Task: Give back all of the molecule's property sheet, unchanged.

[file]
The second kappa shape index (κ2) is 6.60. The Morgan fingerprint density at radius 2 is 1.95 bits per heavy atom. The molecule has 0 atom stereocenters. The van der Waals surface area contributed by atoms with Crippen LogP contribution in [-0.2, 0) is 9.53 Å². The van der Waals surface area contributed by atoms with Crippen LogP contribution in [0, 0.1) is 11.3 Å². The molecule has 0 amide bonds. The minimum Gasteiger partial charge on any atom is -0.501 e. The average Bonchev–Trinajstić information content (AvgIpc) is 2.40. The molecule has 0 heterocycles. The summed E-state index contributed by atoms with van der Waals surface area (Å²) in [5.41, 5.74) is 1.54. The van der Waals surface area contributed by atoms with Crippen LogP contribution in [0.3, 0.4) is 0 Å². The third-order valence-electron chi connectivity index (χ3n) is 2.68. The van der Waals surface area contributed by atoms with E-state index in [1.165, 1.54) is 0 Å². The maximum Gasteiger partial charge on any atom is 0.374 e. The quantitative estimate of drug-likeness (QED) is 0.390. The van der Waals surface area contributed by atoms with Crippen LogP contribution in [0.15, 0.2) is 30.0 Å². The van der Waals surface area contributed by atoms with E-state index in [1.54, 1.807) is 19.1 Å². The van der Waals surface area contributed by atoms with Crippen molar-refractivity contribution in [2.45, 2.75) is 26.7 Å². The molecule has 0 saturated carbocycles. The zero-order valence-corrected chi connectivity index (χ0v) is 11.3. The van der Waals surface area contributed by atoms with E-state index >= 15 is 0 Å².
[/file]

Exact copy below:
The second kappa shape index (κ2) is 6.60. The Morgan fingerprint density at radius 2 is 1.95 bits per heavy atom. The molecule has 0 atom stereocenters. The van der Waals surface area contributed by atoms with Crippen LogP contribution in [-0.2, 0) is 9.53 Å². The van der Waals surface area contributed by atoms with Crippen LogP contribution in [0, 0.1) is 11.3 Å². The molecule has 0 amide bonds. The minimum Gasteiger partial charge on any atom is -0.501 e. The average Bonchev–Trinajstić information content (AvgIpc) is 2.40. The molecule has 0 heterocycles. The summed E-state index contributed by atoms with van der Waals surface area (Å²) in [5.41, 5.74) is 1.54. The van der Waals surface area contributed by atoms with Crippen LogP contribution in [0.3, 0.4) is 0 Å². The third-order valence-electron chi connectivity index (χ3n) is 2.68. The van der Waals surface area contributed by atoms with E-state index in [1.165, 1.54) is 0 Å². The maximum Gasteiger partial charge on any atom is 0.374 e. The quantitative estimate of drug-likeness (QED) is 0.390. The van der Waals surface area contributed by atoms with Crippen LogP contribution in [0.15, 0.2) is 30.0 Å². The van der Waals surface area contributed by atoms with E-state index in [1.54, 1.807) is 19.1 Å². The van der Waals surface area contributed by atoms with Crippen molar-refractivity contribution in [2.45, 2.75) is 26.7 Å². The molecule has 0 saturated carbocycles. The zero-order valence-corrected chi connectivity index (χ0v) is 11.3. The van der Waals surface area contributed by atoms with E-state index >= 15 is 0 Å².